We have found that most physical educators do not teach these strategies and are often frustrated when a team or individual players dominate activities. Power standard 1 supports helping students to develop their technical skills and their tactical understanding of sport and games.
With power standard 5, “I can play fairly,” we are assessing self-initiated behaviors that promote personal and group success in activity settings. These include safe practices, adherence to rules, self-officiating, etiquette, cooperation and teamwork, ethical behavior, positive social interaction, and participation.
Learn how you can teach and assess multiple standards
The skills and knowledge that we teach in physical education are best learned as a whole or in conjunction with each other. Our brain thrives on relationships, including the relationships among the various areas of the brain and the connections among the various standards.
Meeting Physical Education Standards Through Meaningful Assessment
details the benefits of using standards-based assessment, familiarizes
readers with current national standards, and provides practical tools
for implementing active assessments that maximize instruction time. The
authors present six power standards that define the physically educated
person. Reproducible templates and forms are accessible through an
accompanying web resource.
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As the use of standards-based assessment spreads in response to the increased emphasis on accountability, physical educators are faced with the task of demonstrating how their curricula and learning outcomes align with national, state, and district standards. Implementing assessments that align with each of these standards can be a real challenge.
Meeting Physical Education Standards Through Meaningful Assessment: Research-Based Strategies for Secondary Teachers will help you simplify this task. With practical, easy-to-implement strategies, this resource guides both experienced and novice secondary physical education teachers in assessing students to ensure they learn what is essential for leading vigorous, healthy, and active lives as adults.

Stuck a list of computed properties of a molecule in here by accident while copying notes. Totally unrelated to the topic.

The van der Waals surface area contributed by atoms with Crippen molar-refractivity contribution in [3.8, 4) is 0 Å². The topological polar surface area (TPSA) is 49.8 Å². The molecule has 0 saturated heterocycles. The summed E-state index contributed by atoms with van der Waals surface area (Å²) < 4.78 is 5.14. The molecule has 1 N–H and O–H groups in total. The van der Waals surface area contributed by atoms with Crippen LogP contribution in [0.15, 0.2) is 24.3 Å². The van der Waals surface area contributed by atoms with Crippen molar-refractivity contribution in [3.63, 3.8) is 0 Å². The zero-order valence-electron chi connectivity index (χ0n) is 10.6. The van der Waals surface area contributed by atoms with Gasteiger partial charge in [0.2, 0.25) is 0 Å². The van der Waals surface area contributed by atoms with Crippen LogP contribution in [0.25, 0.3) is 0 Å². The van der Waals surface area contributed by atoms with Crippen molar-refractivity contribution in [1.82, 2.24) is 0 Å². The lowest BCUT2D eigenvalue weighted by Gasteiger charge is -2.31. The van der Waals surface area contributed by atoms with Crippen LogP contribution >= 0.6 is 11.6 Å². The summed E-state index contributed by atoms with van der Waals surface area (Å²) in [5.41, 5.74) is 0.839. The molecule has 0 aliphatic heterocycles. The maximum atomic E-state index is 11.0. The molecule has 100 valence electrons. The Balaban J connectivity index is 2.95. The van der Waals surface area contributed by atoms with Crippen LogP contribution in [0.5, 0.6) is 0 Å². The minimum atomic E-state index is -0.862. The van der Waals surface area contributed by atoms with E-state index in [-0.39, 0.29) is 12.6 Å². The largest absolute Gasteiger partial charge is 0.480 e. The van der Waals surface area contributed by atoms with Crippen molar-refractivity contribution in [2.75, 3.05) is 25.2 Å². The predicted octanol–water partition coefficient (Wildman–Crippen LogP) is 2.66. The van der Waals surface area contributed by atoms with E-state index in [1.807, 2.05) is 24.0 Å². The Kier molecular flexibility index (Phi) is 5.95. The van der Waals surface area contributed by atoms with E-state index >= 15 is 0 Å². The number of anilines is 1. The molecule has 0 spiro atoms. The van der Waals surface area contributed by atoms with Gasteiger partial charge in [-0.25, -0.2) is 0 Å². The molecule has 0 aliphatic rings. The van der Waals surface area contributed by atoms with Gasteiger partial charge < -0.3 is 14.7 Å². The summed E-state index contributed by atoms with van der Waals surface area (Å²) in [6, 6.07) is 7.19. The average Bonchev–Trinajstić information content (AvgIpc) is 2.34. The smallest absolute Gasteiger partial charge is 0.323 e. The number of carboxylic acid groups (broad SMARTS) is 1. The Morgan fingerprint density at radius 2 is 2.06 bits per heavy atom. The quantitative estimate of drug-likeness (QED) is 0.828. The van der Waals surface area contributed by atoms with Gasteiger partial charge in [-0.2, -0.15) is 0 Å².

Meeting Physical Education Standards Through Meaningful Assessment begins with a quick primer on the benefits of using standards-based assessment, helping you become familiar with current national standards as well as the importance of selecting effective assessment strategies. Next, you’ll learn about six power standards that are based on NASPE standards and detail clear objectives designed to encourage your students’ growth as physically educated individuals, such as fitness knowledge, self-motivation, and sportsmanship. Each power standard includes a corresponding kid-friendly objective that states the standard’s intent in easy-to-understand language so you can communicate to your students what you want them to achieve. Each standard also identifies learning targets that define what is necessary for achieving that standard. You’ll learn how to assess students on each of the power standards and how to plan physical education lessons that connect to each standard.
Next, you’ll discover how game-based assessments can help you evaluate students according to each standard in the psychomotor, cognitive, and affective domains. These active assessments also keep your students engaged and challenged and help you make the most of your instructional time. Finally, you’ll learn how to assess students on several standards simultaneously during activity and how to differentiate instruction.
Meeting Physical Education Standards Through Meaningful Assessment jump-starts your assessment overhaul with ready-to-use formative and summative assessments, including templates and answer keys for each form. All of these forms and templates are accessible online through the book’s accompanying web resource.